Crypto News: What is happening in the World of Cryptocurrency? – Forbes Advisor Australia – Forbes

Crypto News: What is happening in the World of Cryptocurrency? – Forbes Advisor Australia – Forbes

Blockchain Crypto Market Technology
December 8, 2022 by Coinvasity
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The once vibrant Solana ecosystem is getting crushed by the FTX and Alameda Implosion. The fall of these crypto titans has sent shockwaves through the crypto industry since the beginning of the month, with victims of the liquidity crisis continuing to surface weeks after the incident. While the entire crypto market has not fared well in the wake of the catastrophe, Solana and Solana-based projects have been affected drastically.
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Since Solana’s inception in 2020, FTX and Alameda Research have been tightly intertwined with the project. The pair were staunch supporters of the Solana blockchain and were instrumental in helping the project gain traction in the crypto space. The native token SOL was one of Alameda’s largest holdings, so the ecosystem’s success would have directly impacted Alameda’s portfolio value, explaining the support. 
This connection between the fallen giants and Solana explains why the ecosystem has suffered so badly these past few weeks. Over the course of the FTX and Alameda saga, the price of Solana’s native token, SOL, dropped almost 70%. Large entities like Tether have been moving crypto from the Solana chain onto other chains to reduce their exposure if anything happens to the project. The total value of all assets on the chain has dropped over 70%, falling from just under $US1 billion to just $US280 million in just 20 days.  
On the same day FTX stopped processing withdrawals, Solana processed almost 10 times the usual daily volume. NFT volume also exploded as investors rushed to sell off their digital pictures stored on Solana. This spike in activity was due to investors trying to sell any Solana-based tokens and move their assets onto other chains they deemed to be less risky.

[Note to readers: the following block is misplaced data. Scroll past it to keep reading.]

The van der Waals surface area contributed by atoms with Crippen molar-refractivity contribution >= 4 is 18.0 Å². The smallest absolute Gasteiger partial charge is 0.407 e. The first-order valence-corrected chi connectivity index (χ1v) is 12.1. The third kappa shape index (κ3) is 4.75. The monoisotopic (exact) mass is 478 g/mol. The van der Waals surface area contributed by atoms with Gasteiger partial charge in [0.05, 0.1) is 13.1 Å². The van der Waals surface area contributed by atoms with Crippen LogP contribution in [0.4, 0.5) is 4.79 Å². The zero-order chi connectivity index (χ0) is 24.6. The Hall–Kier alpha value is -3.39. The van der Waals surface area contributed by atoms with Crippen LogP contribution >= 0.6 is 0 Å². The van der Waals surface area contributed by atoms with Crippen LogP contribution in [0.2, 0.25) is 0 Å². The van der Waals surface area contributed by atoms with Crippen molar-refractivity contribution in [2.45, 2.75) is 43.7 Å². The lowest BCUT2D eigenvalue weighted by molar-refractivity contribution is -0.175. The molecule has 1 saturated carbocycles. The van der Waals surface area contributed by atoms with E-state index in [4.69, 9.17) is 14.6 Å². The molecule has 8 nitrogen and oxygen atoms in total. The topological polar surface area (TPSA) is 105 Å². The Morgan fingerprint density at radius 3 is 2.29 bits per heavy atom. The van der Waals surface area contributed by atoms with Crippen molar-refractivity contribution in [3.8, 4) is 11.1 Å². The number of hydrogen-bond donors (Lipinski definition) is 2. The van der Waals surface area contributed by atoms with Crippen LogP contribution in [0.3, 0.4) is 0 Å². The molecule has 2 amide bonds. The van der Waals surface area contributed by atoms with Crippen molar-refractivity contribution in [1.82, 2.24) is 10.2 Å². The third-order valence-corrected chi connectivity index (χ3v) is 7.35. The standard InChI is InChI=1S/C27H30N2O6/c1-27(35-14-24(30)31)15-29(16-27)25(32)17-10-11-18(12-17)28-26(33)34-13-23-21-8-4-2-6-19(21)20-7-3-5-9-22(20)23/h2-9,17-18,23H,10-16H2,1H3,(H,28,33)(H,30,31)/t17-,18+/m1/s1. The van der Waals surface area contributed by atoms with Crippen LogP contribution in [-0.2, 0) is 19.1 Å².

Investing in any cryptocurrency comes with risks, and Solana is no exception. While the low price may seem like a bargain, multiple important factors must be considered before thinking about parting with your hard-earned cash. Alameda’s remaining portfolio balances are a major unknown catalyst for further price falls. There is speculation that Alameda’s holdings of SOL are still valued in the hundreds of millions of dollars. If forced to liquidate their assets, the selling pressure could tank the SOL token’s price even further.
It is also worth considering the long-lasting impact of the situation on Solana users and investors. The fallout from FTX has sparked fear in the hearts of Solana supporters, hence the drastic price drop, total value and activity of the ecosystem. The extent of the damage to investor confidence in Solana over the long term still remains largely unknown. As time goes on, investors may regain confidence and return to the ecosystem, but evidence for this has yet to be seen. 
Before the FTX implosion, the future was looking bright for Solana. The blockchain offered fast and cheap transactions, which was especially appealing to smaller investors, as well as gaming and metaverse projects which required high volumes of transactions. The volume of crypto traded on Solana had also been growing steadily throughout the year despite the overall market downturn, showing that the project had found a product-market fit with certain users. 
Although the future currently looks uncertain for Solana, there is the possibility for the project to rebound if it can get through the FTX implosion. Depending on the outcome, some unknown factors could affect the SOL token price negatively, so investors should consider all the risks before investing. It is never a good idea to dive into a project just because it is “cheap” because, after all, the price has usually fallen for a reason.
The turmoil following the FTX and Alameda implosion has been reflected in the poor performance of crypto markets this past week. Investor confidence is at extremely low levels, with the “Crypto Fear and Greed Index” hovering around the “Extreme Fear” level for the past month. Bitcoin and Ethereum started the week with a fall of 8% and 12%, respectively.
However, despite low buy volume, both assets have rebounded slightly. As of Nov 25, Bitcoin was trading at $16,524.09 while ETH was at $1,187.35, according to CoinMarketCap.